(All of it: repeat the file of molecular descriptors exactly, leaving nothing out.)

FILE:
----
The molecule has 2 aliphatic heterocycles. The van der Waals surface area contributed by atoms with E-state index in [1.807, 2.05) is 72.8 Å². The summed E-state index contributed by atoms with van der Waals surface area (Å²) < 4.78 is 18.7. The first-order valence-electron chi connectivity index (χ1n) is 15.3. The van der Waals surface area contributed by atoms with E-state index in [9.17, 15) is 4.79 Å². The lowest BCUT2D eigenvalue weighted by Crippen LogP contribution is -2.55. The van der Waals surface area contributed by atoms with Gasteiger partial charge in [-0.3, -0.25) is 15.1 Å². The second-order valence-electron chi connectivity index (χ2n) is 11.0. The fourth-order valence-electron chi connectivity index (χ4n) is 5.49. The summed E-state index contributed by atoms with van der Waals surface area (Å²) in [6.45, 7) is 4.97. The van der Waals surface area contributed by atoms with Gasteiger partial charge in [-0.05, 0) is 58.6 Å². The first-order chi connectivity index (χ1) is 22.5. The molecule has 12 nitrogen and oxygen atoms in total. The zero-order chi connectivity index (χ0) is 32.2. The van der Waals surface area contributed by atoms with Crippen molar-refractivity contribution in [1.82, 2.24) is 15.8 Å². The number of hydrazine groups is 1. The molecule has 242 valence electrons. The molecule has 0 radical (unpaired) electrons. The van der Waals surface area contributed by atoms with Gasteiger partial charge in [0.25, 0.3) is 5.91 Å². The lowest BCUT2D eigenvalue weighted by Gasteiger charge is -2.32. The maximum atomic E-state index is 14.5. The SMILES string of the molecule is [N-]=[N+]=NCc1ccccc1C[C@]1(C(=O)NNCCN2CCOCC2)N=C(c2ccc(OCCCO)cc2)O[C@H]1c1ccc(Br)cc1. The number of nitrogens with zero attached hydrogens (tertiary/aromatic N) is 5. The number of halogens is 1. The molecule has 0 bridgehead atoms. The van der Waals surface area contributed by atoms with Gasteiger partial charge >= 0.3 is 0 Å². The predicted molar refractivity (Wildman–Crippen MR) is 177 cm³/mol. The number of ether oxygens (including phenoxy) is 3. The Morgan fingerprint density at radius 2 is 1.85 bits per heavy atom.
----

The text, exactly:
The molecule has 2 aliphatic heterocycles. The van der Waals surface area contributed by atoms with E-state index in [1.807, 2.05) is 72.8 Å². The summed E-state index contributed by atoms with van der Waals surface area (Å²) < 4.78 is 18.7. The first-order valence-electron chi connectivity index (χ1n) is 15.3. The van der Waals surface area contributed by atoms with E-state index in [9.17, 15) is 4.79 Å². The lowest BCUT2D eigenvalue weighted by Crippen LogP contribution is -2.55. The van der Waals surface area contributed by atoms with Gasteiger partial charge in [-0.3, -0.25) is 15.1 Å². The second-order valence-electron chi connectivity index (χ2n) is 11.0. The fourth-order valence-electron chi connectivity index (χ4n) is 5.49. The summed E-state index contributed by atoms with van der Waals surface area (Å²) in [6.45, 7) is 4.97. The van der Waals surface area contributed by atoms with Gasteiger partial charge in [-0.05, 0) is 58.6 Å². The first-order chi connectivity index (χ1) is 22.5. The molecule has 12 nitrogen and oxygen atoms in total. The zero-order chi connectivity index (χ0) is 32.2. The van der Waals surface area contributed by atoms with Crippen molar-refractivity contribution in [1.82, 2.24) is 15.8 Å². The number of hydrazine groups is 1. The molecule has 242 valence electrons. The molecule has 0 radical (unpaired) electrons. The van der Waals surface area contributed by atoms with Gasteiger partial charge in [0.25, 0.3) is 5.91 Å². The lowest BCUT2D eigenvalue weighted by Gasteiger charge is -2.32. The maximum atomic E-state index is 14.5. The SMILES string of the molecule is [N-]=[N+]=NCc1ccccc1C[C@]1(C(=O)NNCCN2CCOCC2)N=C(c2ccc(OCCCO)cc2)O[C@H]1c1ccc(Br)cc1. The number of nitrogens with zero attached hydrogens (tertiary/aromatic N) is 5. The number of halogens is 1. The molecule has 0 bridgehead atoms. The van der Waals surface area contributed by atoms with Gasteiger partial charge >= 0.3 is 0 Å². The predicted molar refractivity (Wildman–Crippen MR) is 177 cm³/mol. The number of ether oxygens (including phenoxy) is 3. The Morgan fingerprint density at radius 2 is 1.85 bits per heavy atom.